The French car industry will be the recipient of €4 billion of France’s €30 billion plan to revive its flagging industrial economy – but only if they spend it on electric vehicles and public transport.
That will give Renault – once the world leader in electric vehicles – and Franco-Italian group Stellantis a leg up to catch the big-spending German and Chinese car industries and Tesla in the EV fight.
French President Emmanuel Macron last week announced the France 2030 plan to steer France’s industries into more modern areas like green energy, semiconductors, robotics and EVs.
Macron has set a target of two million French-built EVs and plug-in hybrids by 2030 and a transition to full electrification.
“I want us to look ahead and see our weaknesses and strengths,” Macron said. “We need the country to produce more.
“We need an industrial response to the challenge of the new mode of transport.
“We need to focus on disruptive innovation technologies on new vehicles,” Macron said.
The move is a huge boost to the plans of Renault CEO Luca de Meo, who has launched an electric-vehicle production hub in northern France.
Stellantis, Renault’s former domestic rival and now Franco-Italian-American powerhouse, will also benefit, with the cash incentives set to boost its gigafactory plans with French energy company Total.
Three gigafactories are in various stages of development or construction in France, which has a history of supporting the French car industry via subsidies to customers.
It tipped €8 billion indirectly into the industry during the darkest days of the Covid-19 pandemic, allowing customers up to €10,000 off the price of a new EV, as well as directly loaning Renault €5 billion to shore up its losses.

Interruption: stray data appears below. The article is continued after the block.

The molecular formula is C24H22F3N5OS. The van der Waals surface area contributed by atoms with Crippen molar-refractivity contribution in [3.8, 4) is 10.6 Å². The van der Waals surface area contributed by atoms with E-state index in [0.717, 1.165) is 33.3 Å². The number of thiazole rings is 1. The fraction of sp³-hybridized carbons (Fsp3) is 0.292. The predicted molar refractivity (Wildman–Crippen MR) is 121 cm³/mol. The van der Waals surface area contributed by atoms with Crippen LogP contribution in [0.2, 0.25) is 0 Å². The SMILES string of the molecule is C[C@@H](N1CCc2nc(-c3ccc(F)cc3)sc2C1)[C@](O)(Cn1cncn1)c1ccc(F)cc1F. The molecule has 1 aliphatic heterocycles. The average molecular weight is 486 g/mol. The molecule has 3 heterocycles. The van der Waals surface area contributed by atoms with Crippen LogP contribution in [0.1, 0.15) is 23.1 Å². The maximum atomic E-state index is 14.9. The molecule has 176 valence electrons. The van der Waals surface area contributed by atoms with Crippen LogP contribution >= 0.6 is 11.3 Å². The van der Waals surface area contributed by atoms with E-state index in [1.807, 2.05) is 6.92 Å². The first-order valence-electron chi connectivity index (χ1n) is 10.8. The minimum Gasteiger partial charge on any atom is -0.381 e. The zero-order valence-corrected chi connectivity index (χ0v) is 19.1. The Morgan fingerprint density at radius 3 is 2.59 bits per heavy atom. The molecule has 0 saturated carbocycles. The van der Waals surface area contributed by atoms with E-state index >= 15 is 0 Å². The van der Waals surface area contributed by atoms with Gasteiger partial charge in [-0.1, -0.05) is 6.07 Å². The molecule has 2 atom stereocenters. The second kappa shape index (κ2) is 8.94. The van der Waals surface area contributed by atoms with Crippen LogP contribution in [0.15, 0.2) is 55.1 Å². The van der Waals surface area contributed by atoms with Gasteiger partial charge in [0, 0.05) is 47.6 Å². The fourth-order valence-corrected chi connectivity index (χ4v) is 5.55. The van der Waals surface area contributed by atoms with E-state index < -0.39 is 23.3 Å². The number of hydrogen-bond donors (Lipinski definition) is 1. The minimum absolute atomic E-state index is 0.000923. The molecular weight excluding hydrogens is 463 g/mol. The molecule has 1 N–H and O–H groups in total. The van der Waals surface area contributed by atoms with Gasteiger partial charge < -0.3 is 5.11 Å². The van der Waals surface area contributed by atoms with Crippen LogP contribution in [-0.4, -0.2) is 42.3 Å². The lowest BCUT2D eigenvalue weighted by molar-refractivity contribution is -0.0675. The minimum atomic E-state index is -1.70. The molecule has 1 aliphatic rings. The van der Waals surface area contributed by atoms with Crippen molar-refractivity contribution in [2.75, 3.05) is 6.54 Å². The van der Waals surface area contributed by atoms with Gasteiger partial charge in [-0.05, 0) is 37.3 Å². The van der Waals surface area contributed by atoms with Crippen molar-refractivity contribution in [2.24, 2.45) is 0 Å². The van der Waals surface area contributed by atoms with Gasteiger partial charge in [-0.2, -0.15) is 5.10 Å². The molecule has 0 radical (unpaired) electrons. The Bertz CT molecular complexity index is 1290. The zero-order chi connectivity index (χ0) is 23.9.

The French Government maintains a 15% share of Renault, which would see calls of conflict-of-interest in other economies, but not France. Renault also owns a 44% stake in Nissan and, through that, a controlling interest in Mitsubishi as well.
De Meo, who has already shown Renault’s new 5 EV, has told his unions and senior managers that a sub-€20,000 EV was crucial for the brand’s fortunes in Europe.
It’s Zoe is the reigning European EV sales leader from 2020, but the French EV makers have been swamped by the big-spending Volkswagen Group in the last year and have fallen behind the Germans.
Stellantis was born out of a merger between Fiat Chrysler Automobiles and the PSA Groupe, controls the Peugeot, Citroen, DS, Opel, Fiat, Lancia, Maserati, Jeep, Chrysler, Alfa Romeo, Ram, Abarth, Mopar, Dodge and Vauxhall brands. It currently offers EVs under its Peugeot, Citroen, Fiat, Opel and Vauxhall brands, but has plans to electrify almost every other brand.
EVs had an eight percent share of the French car market for the first half of the year, according to Matthias Schmidt’s EV market report, which was right on the western Europe average. Germany climbed to 11% and Austria to 10%. Norway remained Europe’s EV leader, with a 57% share.